Início Tech Reviving a Queen’s Heritage Brand in Mergers and Acquisitions Scene

Reviving a Queen’s Heritage Brand in Mergers and Acquisitions Scene

MILAN — There’s one person who isn’t surprised by Schiaparelli’s upward trajectory and current heat: Arnaud de Lummen.

The curtain just fell over the brand’s fall couture show in Paris earlier this week, attracting the likes of Selma Blair, Doja Cat, Maria Sharapova and Kylie Jenner, and the founder of private investment company Luvanis pays tribute to Schiaparelli’s owner, Diego Della Valle, for abiding by one of the main requirements in bringing back a heritage brand: patience.

De Lummen should know. He is himself a brand reviver, for example reintroducing Vionnet’s ready-to-wear in 2006 and then selling the label to Matteo Marzotto and Gianni Castiglioni three years later. Likewise, he revived the prestigious 19th-century trunk-maker Moynat and sold it to Groupe Arnault in 2010.

Acquiring heritage brands is a journey with potential pitfalls. Key steps necessary to avoid failure are “a long-term view that can span over decades, lots of research into trademarks, intellectual property, possible licenses and copyrights,” de Lummen said in a joint interview with Marco Consonni, partner at Milan-based legal studio Orsingher Ortu, which has worked with Luvanis for years to tackle these issues.

“You need experience, reviving a brand is a very long and complicated process and I would not encourage somebody to do it from scratch,” Consonni opined.

The current slower M&A scene may also discourage potential buyers. “I would not say there is a reluctance on the prices, but many acquisition projects are delayed or deferred,” de Lummen said. “But it’s not a general trend, the luxury industry is global and there are always some parts of the planet where things are slowing down and some parts of the planet where things are going well.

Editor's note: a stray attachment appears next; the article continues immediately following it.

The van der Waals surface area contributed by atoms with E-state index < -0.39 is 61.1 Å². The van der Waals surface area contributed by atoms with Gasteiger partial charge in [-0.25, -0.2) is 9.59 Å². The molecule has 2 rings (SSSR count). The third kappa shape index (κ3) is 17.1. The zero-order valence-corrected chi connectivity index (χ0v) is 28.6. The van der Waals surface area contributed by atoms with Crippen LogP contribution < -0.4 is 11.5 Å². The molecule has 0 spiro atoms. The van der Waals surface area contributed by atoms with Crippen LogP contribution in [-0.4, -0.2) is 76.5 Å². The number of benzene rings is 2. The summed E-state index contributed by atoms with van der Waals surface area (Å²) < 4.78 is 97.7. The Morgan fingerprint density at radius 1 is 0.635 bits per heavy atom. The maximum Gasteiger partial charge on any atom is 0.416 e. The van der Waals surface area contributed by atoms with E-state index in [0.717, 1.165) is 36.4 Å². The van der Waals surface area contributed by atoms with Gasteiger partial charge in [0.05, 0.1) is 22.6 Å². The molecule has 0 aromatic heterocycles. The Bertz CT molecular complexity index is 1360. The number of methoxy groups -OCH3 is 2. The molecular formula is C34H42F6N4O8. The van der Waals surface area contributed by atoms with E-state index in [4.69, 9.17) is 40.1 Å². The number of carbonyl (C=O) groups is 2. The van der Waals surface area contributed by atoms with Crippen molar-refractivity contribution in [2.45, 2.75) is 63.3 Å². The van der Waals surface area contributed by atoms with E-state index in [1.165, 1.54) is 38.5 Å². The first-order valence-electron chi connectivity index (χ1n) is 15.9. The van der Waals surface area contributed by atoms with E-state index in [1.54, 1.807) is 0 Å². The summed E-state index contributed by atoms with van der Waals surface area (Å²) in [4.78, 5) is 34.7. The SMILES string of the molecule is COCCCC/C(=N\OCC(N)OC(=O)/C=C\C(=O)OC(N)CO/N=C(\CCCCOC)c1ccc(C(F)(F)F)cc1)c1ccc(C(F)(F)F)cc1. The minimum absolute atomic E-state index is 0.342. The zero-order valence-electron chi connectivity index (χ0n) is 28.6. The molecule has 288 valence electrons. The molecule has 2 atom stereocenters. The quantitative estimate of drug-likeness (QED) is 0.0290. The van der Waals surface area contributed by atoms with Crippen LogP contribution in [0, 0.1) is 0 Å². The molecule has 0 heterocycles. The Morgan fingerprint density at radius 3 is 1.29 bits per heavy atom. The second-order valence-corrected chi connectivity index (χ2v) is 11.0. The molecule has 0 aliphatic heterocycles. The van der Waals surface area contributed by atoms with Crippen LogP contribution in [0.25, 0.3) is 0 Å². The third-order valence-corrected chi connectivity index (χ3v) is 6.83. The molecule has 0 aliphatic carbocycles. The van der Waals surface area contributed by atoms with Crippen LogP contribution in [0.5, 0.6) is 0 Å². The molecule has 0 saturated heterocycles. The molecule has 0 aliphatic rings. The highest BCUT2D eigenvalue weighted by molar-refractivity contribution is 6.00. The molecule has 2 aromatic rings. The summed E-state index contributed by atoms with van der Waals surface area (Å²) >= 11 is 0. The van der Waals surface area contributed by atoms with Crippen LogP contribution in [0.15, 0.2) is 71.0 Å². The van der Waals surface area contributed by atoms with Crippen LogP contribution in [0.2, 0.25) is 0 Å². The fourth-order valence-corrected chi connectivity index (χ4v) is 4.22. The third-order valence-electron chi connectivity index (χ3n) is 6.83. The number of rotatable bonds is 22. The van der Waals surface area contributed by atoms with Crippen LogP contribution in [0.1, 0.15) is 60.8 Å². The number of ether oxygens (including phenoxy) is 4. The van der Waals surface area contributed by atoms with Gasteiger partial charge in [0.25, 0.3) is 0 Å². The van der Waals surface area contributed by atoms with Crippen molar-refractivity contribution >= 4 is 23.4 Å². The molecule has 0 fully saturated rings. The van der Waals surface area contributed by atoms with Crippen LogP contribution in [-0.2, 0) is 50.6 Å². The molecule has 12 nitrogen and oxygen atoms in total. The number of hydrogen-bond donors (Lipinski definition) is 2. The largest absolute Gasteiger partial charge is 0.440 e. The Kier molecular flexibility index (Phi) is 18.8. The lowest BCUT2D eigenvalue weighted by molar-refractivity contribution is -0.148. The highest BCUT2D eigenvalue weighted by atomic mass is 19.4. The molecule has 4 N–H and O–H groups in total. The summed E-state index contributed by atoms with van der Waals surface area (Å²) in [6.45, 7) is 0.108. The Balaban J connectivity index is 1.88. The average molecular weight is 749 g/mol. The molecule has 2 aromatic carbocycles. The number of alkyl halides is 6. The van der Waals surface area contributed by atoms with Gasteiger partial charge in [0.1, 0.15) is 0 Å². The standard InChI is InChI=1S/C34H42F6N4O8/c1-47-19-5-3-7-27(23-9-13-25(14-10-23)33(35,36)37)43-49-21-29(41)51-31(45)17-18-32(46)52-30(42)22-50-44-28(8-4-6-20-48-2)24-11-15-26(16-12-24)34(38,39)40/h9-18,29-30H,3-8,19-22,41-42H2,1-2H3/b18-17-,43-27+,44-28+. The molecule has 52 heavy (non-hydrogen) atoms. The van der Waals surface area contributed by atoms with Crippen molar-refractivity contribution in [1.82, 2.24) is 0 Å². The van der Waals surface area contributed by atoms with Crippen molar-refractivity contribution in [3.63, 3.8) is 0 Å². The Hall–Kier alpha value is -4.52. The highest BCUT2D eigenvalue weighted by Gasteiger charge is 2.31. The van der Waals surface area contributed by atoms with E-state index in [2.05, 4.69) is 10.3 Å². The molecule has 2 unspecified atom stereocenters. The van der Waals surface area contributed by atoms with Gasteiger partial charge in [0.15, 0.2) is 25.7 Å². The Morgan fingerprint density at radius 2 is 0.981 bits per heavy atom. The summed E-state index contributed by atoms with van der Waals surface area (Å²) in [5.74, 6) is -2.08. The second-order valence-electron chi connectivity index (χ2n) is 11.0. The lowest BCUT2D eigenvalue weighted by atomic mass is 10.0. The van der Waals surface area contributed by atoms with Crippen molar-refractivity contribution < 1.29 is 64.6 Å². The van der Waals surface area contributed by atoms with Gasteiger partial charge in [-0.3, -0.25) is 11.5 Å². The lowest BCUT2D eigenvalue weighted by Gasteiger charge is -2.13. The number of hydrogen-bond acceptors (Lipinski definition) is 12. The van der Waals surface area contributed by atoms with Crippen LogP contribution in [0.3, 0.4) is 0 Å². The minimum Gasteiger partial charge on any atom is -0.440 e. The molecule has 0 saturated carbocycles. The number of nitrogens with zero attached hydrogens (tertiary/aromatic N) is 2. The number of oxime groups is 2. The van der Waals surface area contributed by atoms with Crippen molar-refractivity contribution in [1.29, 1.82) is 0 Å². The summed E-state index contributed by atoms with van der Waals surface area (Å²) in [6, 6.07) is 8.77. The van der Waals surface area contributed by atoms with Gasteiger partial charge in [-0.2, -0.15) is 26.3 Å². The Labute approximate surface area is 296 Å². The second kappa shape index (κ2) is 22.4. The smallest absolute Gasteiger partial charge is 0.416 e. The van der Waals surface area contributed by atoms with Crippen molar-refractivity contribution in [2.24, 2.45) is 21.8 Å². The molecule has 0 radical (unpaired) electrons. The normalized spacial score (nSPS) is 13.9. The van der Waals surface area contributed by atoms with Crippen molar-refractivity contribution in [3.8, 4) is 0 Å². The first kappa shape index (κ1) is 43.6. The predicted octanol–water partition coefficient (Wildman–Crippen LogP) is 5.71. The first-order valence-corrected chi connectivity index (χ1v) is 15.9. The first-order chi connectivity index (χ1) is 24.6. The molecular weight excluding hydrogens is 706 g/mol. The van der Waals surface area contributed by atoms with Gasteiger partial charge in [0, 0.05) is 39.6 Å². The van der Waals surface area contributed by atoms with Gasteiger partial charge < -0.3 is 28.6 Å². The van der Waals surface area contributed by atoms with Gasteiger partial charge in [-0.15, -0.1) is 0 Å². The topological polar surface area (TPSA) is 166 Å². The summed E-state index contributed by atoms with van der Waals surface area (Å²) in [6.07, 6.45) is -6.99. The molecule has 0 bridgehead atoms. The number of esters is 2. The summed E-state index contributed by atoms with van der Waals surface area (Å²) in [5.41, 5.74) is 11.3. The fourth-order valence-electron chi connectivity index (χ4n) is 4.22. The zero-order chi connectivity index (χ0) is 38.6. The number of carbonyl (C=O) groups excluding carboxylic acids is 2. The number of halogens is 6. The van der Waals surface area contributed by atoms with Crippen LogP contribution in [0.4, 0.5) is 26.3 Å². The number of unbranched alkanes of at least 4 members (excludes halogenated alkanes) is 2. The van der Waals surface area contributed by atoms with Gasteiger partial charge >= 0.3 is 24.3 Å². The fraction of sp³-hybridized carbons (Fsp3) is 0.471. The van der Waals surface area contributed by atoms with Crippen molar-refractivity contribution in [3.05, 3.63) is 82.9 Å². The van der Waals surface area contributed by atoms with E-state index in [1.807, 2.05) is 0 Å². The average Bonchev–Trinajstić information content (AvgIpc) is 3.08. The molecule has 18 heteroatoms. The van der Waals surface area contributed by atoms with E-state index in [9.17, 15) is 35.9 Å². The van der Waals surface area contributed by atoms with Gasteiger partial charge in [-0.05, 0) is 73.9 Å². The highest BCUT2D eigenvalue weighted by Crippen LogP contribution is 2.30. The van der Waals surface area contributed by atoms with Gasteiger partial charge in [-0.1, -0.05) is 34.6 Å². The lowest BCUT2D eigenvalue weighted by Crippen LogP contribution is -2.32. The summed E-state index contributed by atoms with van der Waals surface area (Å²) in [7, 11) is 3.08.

“We used to have a lot of requests and interest from Asia, which is still the case. But we see that potential buyers are more cautious about the assets, the quality of the brands, whether dormant, revived or already operating well. But we also speak regularly to institutions, distributors, investors based in the Middle East, and right now the activity that’s heavily around Dubai is very, very strong. Notably in the beauty industry, everything around perfumes, for instance,” de Lummen said.

The Middle East and Dubai, in particular, has become a home for Russians fleeing their country after the start of the war in Ukraine, leading to brisk business in the area, with stores brimming with customers and new restaurants opening, attracting investments, which may have otherwise been channeled into M&As, he continued. Wars and inflation impact activities and he added that “big conglomerates in Asia are now focusing on what they usually have in the basket. And they are a little bit more cautious about any new addition.”

De Lummen revealed he is reviving a brand that has been in Luvanis’ portfolio for more than 10 years: Rose Bertin. The French designer and merchant was the favorite dressmaker of Queen Marie Antoinette for about 15 years and had a boutique in Paris, which was the “ancestor” of Colette, he explained. “She was the most well-known and celebrated fashion designer in Paris at the time, so much so that she was called the minister of fashion and she’s in all the history books.” Incidentally, he said a manga cartoon in her name was launched a few years ago and as the Rose Bertin mission in the game franchise “Assassin’s Creed Unity.”

“She chose the fragrances for the queen’s clothes, as dresses were perfumed at the time, so this is something we are launching within about a year,” he said, together with makeup products, while not disclosing the name of the partner in this new venture. Bertin also dressed the queens of Spain, Sweden and Portugal; Grand-Duchess Maria-Fedorovna of Russia, European aristocrats and celebrities of the time.

A selection of books on Rose Bertin.